A new study of the tax bill rushed through the Kentucky General Assembly Monday shows the changes it makes to the tax code are likely to lower taxes for the wealthy while raising taxes for 95 percent of Kentuckians.
The bill applies Kentucky’s 6 percent sales tax to 17 services, increases the cigarette tax by 50 cents per pack, and cuts the individual and corporate income tax to a flat 5 percent tax. It also cuts some typical tax deductions, including those for medical expenses, medical insurance, paid taxes and investment income.
“When sales taxes are increased, it’s going to hit lower-income people harder,” said Aidan Davis, a senior policy analyst with the institute.
According to the study, the top 1 percent of Kentuckians will see an average tax cut of $7,086 from the plan. People who make between $175,000 and $427,000 a year are likely to see an average tax cut of $776. Anyone who makes below $175,000 is likely to see a tax increase of $93 to $213.
The bulk of the increase for Kentuckians comes from the sales tax.
Most Kentuckians will see their individual income tax bill drop, but the increased sales taxes and loss of tax deductions outweigh the income tax cut.
The increases that generate the most revenue, such as the cigarette tax and adding the sales tax to car repairs, tend to disproportionately affect those who make less.
“In the long-run, state funding for education and other services will be undermined by this effort to move away from taxes on corporations and high-income earners, and toward slower-growing, more regressive cigarette taxes and sales taxes instead,” said Pam Thomas, a policy analyst for the liberal-leaning Kentucky Center of Economic Policy.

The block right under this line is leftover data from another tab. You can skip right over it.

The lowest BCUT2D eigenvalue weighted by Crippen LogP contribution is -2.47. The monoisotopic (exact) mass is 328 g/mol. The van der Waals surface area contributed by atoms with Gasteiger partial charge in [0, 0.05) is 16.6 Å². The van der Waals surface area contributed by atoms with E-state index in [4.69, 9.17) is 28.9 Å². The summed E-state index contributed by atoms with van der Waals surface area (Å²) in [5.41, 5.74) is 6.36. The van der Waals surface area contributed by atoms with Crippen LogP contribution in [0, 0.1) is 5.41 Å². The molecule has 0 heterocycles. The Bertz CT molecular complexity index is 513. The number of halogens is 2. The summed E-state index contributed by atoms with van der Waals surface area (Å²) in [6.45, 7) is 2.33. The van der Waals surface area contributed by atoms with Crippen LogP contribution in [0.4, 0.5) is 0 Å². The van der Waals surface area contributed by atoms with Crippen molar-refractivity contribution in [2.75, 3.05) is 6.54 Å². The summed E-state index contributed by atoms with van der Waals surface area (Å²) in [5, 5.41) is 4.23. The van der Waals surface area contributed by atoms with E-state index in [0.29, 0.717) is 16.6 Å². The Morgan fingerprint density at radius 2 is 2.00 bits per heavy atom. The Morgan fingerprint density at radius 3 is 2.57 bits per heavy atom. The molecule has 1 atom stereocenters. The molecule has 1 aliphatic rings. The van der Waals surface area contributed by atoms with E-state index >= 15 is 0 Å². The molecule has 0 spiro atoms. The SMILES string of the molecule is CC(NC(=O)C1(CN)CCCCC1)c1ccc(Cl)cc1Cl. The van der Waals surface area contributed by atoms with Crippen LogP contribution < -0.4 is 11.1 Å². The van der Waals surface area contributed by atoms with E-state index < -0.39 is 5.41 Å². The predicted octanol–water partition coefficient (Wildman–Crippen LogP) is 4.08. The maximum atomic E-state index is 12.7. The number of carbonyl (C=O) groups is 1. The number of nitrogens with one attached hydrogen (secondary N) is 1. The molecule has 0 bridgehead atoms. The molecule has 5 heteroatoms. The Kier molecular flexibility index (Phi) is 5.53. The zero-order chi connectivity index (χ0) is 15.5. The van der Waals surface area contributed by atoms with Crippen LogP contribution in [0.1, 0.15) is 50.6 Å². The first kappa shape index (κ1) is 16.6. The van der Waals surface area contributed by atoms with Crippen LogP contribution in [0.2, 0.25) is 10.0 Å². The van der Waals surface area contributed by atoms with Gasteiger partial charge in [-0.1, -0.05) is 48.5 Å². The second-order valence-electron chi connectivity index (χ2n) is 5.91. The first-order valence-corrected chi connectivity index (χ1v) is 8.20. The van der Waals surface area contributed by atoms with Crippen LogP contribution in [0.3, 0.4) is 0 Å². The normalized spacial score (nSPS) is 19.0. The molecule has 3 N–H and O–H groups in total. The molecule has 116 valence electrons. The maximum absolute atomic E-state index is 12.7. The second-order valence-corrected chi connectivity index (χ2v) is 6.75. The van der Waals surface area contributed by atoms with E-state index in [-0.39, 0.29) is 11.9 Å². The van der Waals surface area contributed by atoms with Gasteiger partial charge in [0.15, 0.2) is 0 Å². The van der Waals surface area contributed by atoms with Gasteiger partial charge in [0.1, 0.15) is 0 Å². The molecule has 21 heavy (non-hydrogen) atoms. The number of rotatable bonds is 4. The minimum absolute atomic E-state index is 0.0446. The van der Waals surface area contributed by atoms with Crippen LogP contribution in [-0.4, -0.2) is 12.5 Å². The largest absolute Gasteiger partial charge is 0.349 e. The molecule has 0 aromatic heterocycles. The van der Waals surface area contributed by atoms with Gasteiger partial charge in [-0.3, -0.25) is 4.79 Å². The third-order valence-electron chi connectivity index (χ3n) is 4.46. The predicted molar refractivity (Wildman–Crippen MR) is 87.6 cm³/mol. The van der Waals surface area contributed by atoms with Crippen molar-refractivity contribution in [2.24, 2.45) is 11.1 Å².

When asked if the bill is a tax break for the wealthy, House Speaker Pro Tempore David Osborne, R-Prospect, issued a statement citing a study by the Tax Foundation, a conservative think-tank, that says the bill will increase Kentucky’s attractiveness to businesses.
“When crafting the proposal, we were focused on broadening the base and lowering the tax rate through comprehensive tax reform — and that’s exactly what we accomplished,” Osborne said.
The Tax Foundation said the tax plan will boost Kentucky from 33rd to 18th on its State Business Tax Climate Index.
While the legislature didn’t target any of the services that have a powerful lobby in Frankfort, such as lawyers and accountants, they clearly tried to target services that would affect high-income Kentuckians. They levied sales taxes on country clubs, landscaping services, limousine services and golf courses.
But those taxes don’t represent a significant portion of wealthy Kentuckians’ income and serve as a small source of revenue for the state compared to the cigarette tax and the tax on auto repairs.
“It doesn’t really pan out that way because of the population of Kentucky,” Davis said. “These are services that are not used that much.”